The EU can’t stop Alphabet from bringing in a ton of cash

Lots to smile about.
Lots to smile about.
Image: AP Photo/Eric Risberg
We may earn a commission from links on this page.

Yet again, Alphabet had a massive quarter, and yet again, that was almost entirely down to Google’s advertising business.

The company posted revenue of $26.01 billion—up over 20% from the same quarter a year earlier, making it the company’s second-best quarter ever, after the 2016 holiday quarter.

Even after paying $2.7 billion to the European Commission for antitrust violations in the EU this quarter, Google still managed to post operating income of $4.1 billion. The company made a point of showing that without the fine its operating income would’ve been $6.86 billion.

Wall Street was less impressed, however: Even after beating the market’s expectations, the company’s stock was down about 3% at the time of publishing. The stock was up nearly 30% on the year before today.

The overwhelming majority of Alphabet’s revenue—roughly 87%—came from advertising on its own sites, other sites, and mobile devices. Alphabet generated about $3.34 billion from its non-advertising businesses within Google, and Alphabet’s other subsidiaries.

But as the company aims to diversify its revenue away from just advertising—analysts suspect it’s likely that its share of the online ad market will remain stagnant over the next few years—it seems Google’s other businesses are indeed growing. Alphabet doesn’t break down in much detail Google’s non-advertising businesses other than advertising. It lumps everything else, from its Pixel smartphone and other hardware products, and its YouTube Red and TV streaming services, to its cloud computing and storage offerings, into one bucket on its earnings reports labeled “other revenues.” This bucket generated $3.09 billion this quarter, up 42% from a year earlier.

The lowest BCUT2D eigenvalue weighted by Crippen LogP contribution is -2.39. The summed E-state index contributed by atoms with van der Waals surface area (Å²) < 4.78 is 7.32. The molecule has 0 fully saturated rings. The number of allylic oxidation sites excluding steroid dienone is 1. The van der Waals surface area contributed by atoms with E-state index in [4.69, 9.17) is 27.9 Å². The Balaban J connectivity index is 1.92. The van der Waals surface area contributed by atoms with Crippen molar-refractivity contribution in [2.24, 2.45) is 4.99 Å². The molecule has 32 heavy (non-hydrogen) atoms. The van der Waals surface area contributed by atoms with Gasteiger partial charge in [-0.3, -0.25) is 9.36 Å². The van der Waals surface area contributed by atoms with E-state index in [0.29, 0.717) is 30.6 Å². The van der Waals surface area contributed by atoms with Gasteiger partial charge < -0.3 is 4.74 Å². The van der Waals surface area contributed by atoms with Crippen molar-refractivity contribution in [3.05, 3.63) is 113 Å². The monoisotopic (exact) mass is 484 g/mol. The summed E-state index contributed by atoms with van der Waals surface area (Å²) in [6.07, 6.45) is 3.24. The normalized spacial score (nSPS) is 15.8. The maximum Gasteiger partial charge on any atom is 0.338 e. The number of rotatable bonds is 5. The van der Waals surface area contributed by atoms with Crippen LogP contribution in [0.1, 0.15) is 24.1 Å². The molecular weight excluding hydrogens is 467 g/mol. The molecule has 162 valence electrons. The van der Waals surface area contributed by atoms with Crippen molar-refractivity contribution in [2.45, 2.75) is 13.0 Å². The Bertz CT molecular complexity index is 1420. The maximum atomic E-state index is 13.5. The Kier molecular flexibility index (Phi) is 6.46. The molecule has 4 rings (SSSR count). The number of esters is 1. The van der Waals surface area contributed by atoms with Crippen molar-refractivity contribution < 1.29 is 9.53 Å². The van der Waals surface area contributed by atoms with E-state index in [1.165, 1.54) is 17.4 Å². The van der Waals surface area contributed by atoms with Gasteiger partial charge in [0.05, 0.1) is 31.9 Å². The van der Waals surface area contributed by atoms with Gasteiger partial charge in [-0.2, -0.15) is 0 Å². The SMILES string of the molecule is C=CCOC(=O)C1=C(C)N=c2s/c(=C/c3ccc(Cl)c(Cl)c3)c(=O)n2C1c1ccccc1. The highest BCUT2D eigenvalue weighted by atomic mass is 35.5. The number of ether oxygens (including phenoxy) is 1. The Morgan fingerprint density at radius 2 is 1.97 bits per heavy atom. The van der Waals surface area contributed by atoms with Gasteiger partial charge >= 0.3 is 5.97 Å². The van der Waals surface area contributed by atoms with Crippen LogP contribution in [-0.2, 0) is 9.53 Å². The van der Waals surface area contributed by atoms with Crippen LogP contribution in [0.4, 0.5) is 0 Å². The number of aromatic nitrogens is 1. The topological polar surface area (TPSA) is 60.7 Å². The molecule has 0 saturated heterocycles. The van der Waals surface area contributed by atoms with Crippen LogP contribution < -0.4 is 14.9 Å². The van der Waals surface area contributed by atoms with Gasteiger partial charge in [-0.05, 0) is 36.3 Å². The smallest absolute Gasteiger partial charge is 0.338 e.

“We’re delivering strong growth with great underlying momentum, while continuing to make focused investments in new revenue streams,” Ruth Porat, Alphabet’s chief financial officer, said in a release. Porat and Google CEO Sundar Pichai have spoken about Google’s largest investments, and potentially the company’s future, living in the cloud.

However, Alphabet’s “Other Bets”—the group of companies it runs attempting to solve major problems, such as cure disease and make us live longer through Verily and Calico Labs; self-driving cars with Waymo; and other companies like its high-speed internet company Fiber and its connected-device company Nest—are still underperforming. The group’s revenue was up 34% to $248 million over the same period last year—making this its second-best quarter ever by that measure—but it lost $772 million to bring in that revenue. Still, the division is trimming its losses, as management aims to prove it’s working on marketable products: